Epidemiology and Infection

  • Epidemiology and Infection / Volume 141 / Issue 08 / August 2013, pp 1697-1704
  • Copyright © Cambridge University Press 2012 The online version of this article is published within an Open Access environment subject to the conditions of the Creative Commons Attribution-NonCommercial-ShareAlike licence <http://creativecommons.org/licenses/by-nc-sa/2.5/>. The written permission of Cambridge University Press must be obtained for commercial re-use..
  • DOI: http://dx.doi.org/10.1017/S0950268812002257 (About DOI), Published online: 19 October 2012
  • OPEN ACCESS

Original Papers

Pneumococci, Klebsiella, Pseudomonas, and Staphylococci

Impact of the 7-valent pneumococcal conjugate vaccine on the incidence of childhood pneumonia

M. A. ELEMRAIDa1a2 c1, S. P. RUSHTONa3, M. D. F. SHIRLEYa3, M. F. THOMASa3a4, D. A. SPENCERa4, K. M. EASTHAMa5, F. HAMPTONa6, R. GORTONa7, K. POLLARDa1, A. R. GENNERYa1a2 and J. E. CLARKa1a2 on behalf of the North East of England Paediatric Respiratory Infection Study Group

a1 Department of Paediatric Infectious Disease and Immunology, Newcastle upon Tyne Hospitals NHS Trust, Newcastle upon Tyne, UK

a2 Institute of Cellular Medicine, Newcastle University, Newcastle upon Tyne, UK

a3 School of Biology, Newcastle University, Newcastle upon Tyne, UK

a4 Department of Respiratory Paediatrics, Newcastle upon Tyne Hospitals NHS Trust, Newcastle upon Tyne, UK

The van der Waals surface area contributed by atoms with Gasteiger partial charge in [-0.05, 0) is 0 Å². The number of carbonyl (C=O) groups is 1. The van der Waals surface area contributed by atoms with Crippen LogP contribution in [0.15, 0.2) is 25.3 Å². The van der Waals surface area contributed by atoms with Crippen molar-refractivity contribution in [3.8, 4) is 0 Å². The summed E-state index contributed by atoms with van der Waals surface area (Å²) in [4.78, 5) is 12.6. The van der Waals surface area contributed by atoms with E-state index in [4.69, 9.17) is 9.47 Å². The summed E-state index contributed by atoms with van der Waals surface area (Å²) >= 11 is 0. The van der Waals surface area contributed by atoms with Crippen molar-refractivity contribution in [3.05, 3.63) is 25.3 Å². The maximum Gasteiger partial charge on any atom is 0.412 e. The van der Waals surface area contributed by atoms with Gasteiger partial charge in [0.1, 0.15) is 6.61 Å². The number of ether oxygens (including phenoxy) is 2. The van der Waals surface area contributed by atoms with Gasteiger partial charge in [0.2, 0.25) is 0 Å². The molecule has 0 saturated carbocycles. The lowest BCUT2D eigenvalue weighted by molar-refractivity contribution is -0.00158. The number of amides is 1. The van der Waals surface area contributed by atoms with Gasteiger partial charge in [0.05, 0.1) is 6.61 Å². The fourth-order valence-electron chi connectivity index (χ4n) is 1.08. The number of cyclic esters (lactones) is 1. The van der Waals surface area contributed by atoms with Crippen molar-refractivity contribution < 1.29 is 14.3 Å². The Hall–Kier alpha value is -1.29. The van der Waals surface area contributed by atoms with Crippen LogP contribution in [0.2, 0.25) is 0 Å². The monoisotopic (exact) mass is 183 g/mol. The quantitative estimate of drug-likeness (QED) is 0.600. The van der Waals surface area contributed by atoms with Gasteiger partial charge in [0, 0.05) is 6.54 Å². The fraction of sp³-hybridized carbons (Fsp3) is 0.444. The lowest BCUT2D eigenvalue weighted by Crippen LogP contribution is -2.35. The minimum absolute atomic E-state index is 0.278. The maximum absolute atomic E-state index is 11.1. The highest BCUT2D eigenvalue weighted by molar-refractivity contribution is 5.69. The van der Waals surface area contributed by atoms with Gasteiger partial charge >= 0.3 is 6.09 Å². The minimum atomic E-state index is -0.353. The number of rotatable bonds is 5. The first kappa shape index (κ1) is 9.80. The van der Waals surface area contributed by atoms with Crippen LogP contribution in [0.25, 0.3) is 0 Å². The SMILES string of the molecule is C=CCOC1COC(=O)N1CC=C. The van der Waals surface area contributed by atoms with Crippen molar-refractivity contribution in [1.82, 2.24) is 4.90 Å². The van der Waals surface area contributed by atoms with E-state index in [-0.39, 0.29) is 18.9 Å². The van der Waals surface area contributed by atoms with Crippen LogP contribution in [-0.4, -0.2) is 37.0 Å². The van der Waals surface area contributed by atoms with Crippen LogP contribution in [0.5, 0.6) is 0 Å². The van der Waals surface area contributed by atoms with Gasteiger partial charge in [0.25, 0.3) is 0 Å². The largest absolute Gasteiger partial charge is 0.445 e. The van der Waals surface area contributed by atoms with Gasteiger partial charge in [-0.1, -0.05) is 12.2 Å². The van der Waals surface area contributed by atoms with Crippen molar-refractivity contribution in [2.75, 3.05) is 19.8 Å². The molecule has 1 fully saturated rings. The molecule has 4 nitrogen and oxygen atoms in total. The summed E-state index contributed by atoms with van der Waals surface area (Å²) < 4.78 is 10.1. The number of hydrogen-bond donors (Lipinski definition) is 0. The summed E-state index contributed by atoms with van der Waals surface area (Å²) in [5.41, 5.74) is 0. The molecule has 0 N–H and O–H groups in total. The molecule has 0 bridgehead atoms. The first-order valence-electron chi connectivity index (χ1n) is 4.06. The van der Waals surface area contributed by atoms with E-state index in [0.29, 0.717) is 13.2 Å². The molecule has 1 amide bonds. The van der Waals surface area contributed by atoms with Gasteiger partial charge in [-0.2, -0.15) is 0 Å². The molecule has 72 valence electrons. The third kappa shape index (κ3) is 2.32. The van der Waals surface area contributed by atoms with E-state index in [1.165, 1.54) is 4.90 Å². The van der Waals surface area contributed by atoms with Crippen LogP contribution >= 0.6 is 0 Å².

a5 Department of Paediatrics, Sunderland Royal Hospital, Sunderland, UK

a6 Department of Paediatrics, James Cook University Hospital, Middlesbrough, UK

a7 Regional Epidemiology Unit, Health Protection Agency North East, Newcastle upon Tyne, UK

SUMMARY

In September 2006, the 7-valent pneumococcal conjugate vaccine (PCV7) was added to the UK immunization programme. We aimed to evaluate the impact of PCV7 on the incidence of all-cause community-acquired pneumonia (CAP) in children. A prospective survey was undertaken in 2008–2009 at 11 hospitals in North East England of children aged 0–16 years with radiologically confirmed pneumonia. Data were compared to those from a similar survey undertaken in the same hospitals in 2001–2002. A total of 542 children were enrolled, of which 74% were aged <5 years. PCV7 uptake was 90·7%. The incidence of pneumonia was 11·8/10 000 [95% confidence interval (CI) 10·9–12·9], and the hospitalization rate was 9·9/10 000 (95% CI 9·0–10·9). Compared to 2001, there was a 19% (95% CI 8–29) reduction in the rate of CAP in those aged <5 years, and in those <2 years a 33·1% (95% CI 20–45) reduction in the incidence of CAP and 38·1% (95% CI 24–50) reduction in hospitalization rates. However, for those unvaccinated aged ≥5 years, there was no difference in the incidence of CAP and hospitalization rate between both surveys. Since 2001, the overall reduction in incidence was 17·7% (95% CI 8–26) and for hospitalization 18·5% (95% CI 8–28). For the <5 years age group there was a lower incidence of CAP in PCV7-vaccinated children (25·2/10 000, 95% CI 22·6–28·2) than in those that were not vaccinated (37·4/10 000, 95% CI 29·2–47·1). In conclusion, PCV7 has reduced both incidence and rate of hospitalization of pneumonia in children, particularly in the <2 years age group.

(Received June 20 2012)

(Revised September 09 2012)

(Accepted September 10 2012)

(Online publication October 19 2012)

Key words

  • Children;
  • incidence;
  • pneumococcal conjugate vaccine;
  • pneumonia

Correspondence

c1 Author for correspondence: Dr M. A. Elemraid, Great North Children's Hospital, Queen Victoria Road, Newcastle upon Tyne NE1 4LP, UK. (Email: mohamed.elemraid@ncl.ac.uk)

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